5 Factors in Adjusting to Life with Two Kids

Top Ten Tuesday is now List It Tuesday, which basically just means the list can be any length. So, here’s a list of five of the biggest factors in adjusting to our new life with two kids. You’ll notice that the first four points are difficulties in some way, and the last is a huge positive – that outweighs the first four.

    1. Where does all the time go? I get Aria up, change her diaper, and set her up with breakfast. While she’s eating I change Noah and nurse him. I clean up Aria’s breakfast and change her into her play clothes. Noah is fussing. I get him settled, and by then Aria is ready for lunch. Wait – what? Doesn’t it seem like there should be more time in there? Where does that go? By the point I have everyone fed, changed, and happy, it’s time to feed or change someone again. And I only have the two. Some of you do this (or have done this) with even more {bows down}.
    2. Finding the scheduling balance. It’s all about that disappearing time. Before Noah was born Aria and I would get out of the house each day, even for just a short time. Now it’s much more difficult, and many days doesn’t happen at all. It’s also difficult for me to find the time to accomplish my work and blogging. I pretty much have to do those things while the kids are sleeping. I try to accomplish household chores while Aria is awake. I’m suffering in the areas of time with Andy and time to sleep. I’m not concerned about the sleep – occasionally, when it becomes imperative, I am able to catch up on the lost sleep. The time with Andy? That does concern me. We have to get a handle on that part of our lives. I’m just getting back to what will be my “normal” weekly commitments for the school year, so we’re still working out the kinks. One thing I know is I have to figure out how to quit sleeping through my alarm. 😉
    3. Mommy guilt. Okay, so this one is also time-related. I often feel guilty that I can’t give Aria the attention I would have previous to Noah’s birth. Yes, I recognize that it’s good for her to hear “no” and “not right now” (and she heard those before Noah’s birth, too). I think what I find difficult is telling her no because of him. I’m probably sub-consciously worried it will cause some sort of tension between them, even though that’s probably a silly concern.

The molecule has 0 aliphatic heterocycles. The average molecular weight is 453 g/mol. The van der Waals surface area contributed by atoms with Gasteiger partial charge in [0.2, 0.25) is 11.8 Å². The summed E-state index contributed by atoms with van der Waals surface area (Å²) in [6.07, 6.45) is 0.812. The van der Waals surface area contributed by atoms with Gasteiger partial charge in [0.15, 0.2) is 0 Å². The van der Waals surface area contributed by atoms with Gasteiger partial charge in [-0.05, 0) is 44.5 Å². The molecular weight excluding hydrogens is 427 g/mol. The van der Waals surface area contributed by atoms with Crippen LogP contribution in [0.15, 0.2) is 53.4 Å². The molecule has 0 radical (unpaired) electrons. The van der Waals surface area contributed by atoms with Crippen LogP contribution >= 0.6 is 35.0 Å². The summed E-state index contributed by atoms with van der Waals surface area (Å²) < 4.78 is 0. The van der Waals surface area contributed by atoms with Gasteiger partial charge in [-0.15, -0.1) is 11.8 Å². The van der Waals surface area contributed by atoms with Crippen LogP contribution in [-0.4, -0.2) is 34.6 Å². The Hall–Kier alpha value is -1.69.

4. Hitting. Oh, geez. Aria loves her brother, but she has taken to hitting and squealing at a high pitch as attention-getting techniques. Sometimes she does both as experiments, and sometimes she does them to draw negative attention. Since she’s not speaking well yet, it can be difficult to discern the best way to handle these issues. I can tell she understands me – she understands pretty much everything now – but the fact she can’t respond to me clearly makes it confusing.
    5. Watching the kids interact. There is nothing better than watching these kids interact with each other. Aria was fascinated by Noah from the first time she saw him. He lights up when she leans over him, and then she lights up because he lights up. I love to watch him respond to her voice, and watch her get excited to see him. She talks often about the “baby” and has just now started to say his name (“No-ee”).

Do you have any wise words for me? I’d love advice.

Plumfield Dreams: Aria & Noah


3 thoughts on “5 Factors in Adjusting to Life with Two Kids

  1. Oh man, adjusting to new babies is such a challenge! I fully understand this. Our oldest actually went through a very negative reaction to each sibling he gained until #5. It was crazy 🙁 I hope all the bumps get smoother for you as you adjust. I have to agree that watching siblings when they are getting along is such a blessing!

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